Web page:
Consumers still don’t feel the need to change their payment habits. They are used to taking the card out of the wallet or the cash and still the France Mobile Database industry has not given them sufficient reasons or the guarantees and security necessary to stop doing so. After the novelty fever has passed, mobile payments have suffered a little disaffection from consumers and it is still seen as a longer-term solution.
The results of a Harris survey of more than 2,500 American adults reflect this. Interest in using the phone as a wallet has waned, where to store all identification data, card loyalty programs and other documentation. This year 26% of those surveyed said that this possibility would make them lean more towards mobile payment, but the figure has fallen four percentage points compared to last year.
64% of those surveyed by Harris hope that one-click payment from mobile will one day replace card payment, and 59% believe that we will end up using it instead of cash. But not in the short term. According to the survey, no more than a third of Americans believe that this will happen within five years, and more and more people think that mobile payment will remain a simple technological threat that will not work.
The results come after more and more users have had the experience of conducting a mobile transaction first hand. 32% of Americans have already passed their credit card through a smartphone accessory and 17% have passed their phone through a special receiver on the cash register.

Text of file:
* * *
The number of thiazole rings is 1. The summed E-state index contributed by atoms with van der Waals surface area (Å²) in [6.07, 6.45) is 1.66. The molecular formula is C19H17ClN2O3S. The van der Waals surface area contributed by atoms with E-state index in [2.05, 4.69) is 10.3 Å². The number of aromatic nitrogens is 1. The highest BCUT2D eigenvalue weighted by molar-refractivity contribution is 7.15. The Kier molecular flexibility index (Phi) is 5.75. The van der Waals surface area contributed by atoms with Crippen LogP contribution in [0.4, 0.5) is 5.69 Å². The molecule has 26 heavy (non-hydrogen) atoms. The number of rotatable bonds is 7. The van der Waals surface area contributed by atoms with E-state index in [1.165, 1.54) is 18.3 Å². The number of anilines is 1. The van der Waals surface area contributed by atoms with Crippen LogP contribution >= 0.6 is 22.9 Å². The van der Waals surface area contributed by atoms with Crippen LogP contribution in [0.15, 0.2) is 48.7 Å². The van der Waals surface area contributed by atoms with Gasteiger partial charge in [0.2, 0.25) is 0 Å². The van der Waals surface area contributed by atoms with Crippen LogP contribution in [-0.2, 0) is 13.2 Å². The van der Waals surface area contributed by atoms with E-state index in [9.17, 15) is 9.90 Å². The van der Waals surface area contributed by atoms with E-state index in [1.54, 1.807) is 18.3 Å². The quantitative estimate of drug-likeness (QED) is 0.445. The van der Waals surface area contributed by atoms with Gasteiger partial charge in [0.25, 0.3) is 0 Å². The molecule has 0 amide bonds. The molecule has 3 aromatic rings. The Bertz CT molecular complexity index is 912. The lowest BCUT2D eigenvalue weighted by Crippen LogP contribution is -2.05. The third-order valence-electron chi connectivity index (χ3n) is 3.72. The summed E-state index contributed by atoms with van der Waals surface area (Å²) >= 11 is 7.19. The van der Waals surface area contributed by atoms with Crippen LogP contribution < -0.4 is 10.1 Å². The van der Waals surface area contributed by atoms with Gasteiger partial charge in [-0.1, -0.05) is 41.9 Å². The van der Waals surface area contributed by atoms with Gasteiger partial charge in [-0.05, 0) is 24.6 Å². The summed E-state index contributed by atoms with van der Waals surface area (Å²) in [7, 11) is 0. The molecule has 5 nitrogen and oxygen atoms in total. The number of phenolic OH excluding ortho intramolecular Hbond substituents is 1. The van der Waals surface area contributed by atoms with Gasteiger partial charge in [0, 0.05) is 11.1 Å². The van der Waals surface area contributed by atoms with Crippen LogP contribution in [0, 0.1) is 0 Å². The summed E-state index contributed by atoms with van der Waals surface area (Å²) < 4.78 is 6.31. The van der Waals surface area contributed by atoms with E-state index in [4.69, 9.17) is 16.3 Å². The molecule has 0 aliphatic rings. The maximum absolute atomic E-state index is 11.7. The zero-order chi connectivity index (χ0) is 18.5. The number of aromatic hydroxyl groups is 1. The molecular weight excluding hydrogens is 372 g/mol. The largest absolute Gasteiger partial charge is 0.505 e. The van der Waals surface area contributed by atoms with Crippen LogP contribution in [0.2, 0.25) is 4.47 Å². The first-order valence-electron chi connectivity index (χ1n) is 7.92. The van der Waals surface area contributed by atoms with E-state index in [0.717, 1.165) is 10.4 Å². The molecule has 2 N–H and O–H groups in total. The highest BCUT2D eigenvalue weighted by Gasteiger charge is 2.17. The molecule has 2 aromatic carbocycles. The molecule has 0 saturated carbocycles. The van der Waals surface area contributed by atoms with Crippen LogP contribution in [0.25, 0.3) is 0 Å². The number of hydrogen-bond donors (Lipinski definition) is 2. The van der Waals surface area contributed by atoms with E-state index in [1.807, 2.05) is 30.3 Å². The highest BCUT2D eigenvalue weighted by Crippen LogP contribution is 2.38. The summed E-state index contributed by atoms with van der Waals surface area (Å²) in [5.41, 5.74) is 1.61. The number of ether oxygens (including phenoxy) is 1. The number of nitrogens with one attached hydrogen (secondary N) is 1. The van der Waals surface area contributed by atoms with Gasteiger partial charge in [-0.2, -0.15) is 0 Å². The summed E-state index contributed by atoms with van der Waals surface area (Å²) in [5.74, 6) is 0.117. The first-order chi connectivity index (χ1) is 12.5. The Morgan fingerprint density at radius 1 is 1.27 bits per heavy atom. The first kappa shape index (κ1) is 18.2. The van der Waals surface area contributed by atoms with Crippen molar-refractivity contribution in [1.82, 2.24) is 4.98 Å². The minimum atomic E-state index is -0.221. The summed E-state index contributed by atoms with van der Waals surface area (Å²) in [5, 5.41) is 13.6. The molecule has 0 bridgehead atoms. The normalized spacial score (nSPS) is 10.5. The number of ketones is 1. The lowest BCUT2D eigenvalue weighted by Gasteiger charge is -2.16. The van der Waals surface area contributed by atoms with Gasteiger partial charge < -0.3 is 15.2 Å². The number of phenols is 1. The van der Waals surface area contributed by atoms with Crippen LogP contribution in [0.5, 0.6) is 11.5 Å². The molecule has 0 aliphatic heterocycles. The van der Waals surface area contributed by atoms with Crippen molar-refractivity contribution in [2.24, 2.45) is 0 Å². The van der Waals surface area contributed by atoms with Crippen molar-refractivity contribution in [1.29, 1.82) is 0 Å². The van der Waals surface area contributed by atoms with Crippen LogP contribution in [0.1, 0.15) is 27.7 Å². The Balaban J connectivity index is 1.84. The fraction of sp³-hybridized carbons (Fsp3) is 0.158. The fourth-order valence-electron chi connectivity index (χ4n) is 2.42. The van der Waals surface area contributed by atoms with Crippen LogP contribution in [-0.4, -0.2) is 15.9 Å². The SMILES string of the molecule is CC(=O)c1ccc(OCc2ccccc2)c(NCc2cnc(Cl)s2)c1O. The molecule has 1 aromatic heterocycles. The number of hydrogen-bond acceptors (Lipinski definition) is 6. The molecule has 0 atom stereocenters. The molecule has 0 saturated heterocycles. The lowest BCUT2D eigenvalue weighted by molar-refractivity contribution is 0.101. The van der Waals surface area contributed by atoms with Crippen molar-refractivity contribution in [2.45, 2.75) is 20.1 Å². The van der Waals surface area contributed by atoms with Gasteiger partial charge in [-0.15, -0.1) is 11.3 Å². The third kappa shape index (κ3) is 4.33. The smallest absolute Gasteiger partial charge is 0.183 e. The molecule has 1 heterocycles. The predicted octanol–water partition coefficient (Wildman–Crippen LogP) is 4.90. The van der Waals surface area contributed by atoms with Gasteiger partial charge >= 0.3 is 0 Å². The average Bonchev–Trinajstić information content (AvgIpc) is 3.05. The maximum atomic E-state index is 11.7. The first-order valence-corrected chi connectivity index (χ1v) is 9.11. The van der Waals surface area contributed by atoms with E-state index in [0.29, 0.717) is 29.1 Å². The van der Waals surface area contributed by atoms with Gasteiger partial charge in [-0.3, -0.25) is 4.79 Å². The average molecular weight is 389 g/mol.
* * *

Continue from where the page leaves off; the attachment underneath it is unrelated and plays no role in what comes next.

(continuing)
Still, motivation is lacking. More than half of North American users see no reason to switch to cash and credit cards (53%). But 24% would be interested if they could use the current points programs and the like that they currently have on their credit cards on mobile payment platforms. Although this percentage has dropped four points compared to last year.
Security and privacy issues bear a lot of responsibility in this trend. More than half of consumers, 53%, are concerned that highly sensitive personal information is stored on their mobile phones and 47% would not transmit that information to a seller’s device.
The decrease in the interest that users expressed last year for this type of technology may be an indication that the Brother Cell Phone List utility or benefit that was initially seen has fallen slightly with the first uses. To this is added that perhaps a decisive bet and a powerful call to action has not been made by the brands and businesses that are implementing it. However, once the security barriers it requires have been overcome, it can be a great opportunity for brands, especially those retailers who want to gain competitiveness in the face of electronic commerce by speeding up payments at their checkouts and avoiding long lines for their consumers.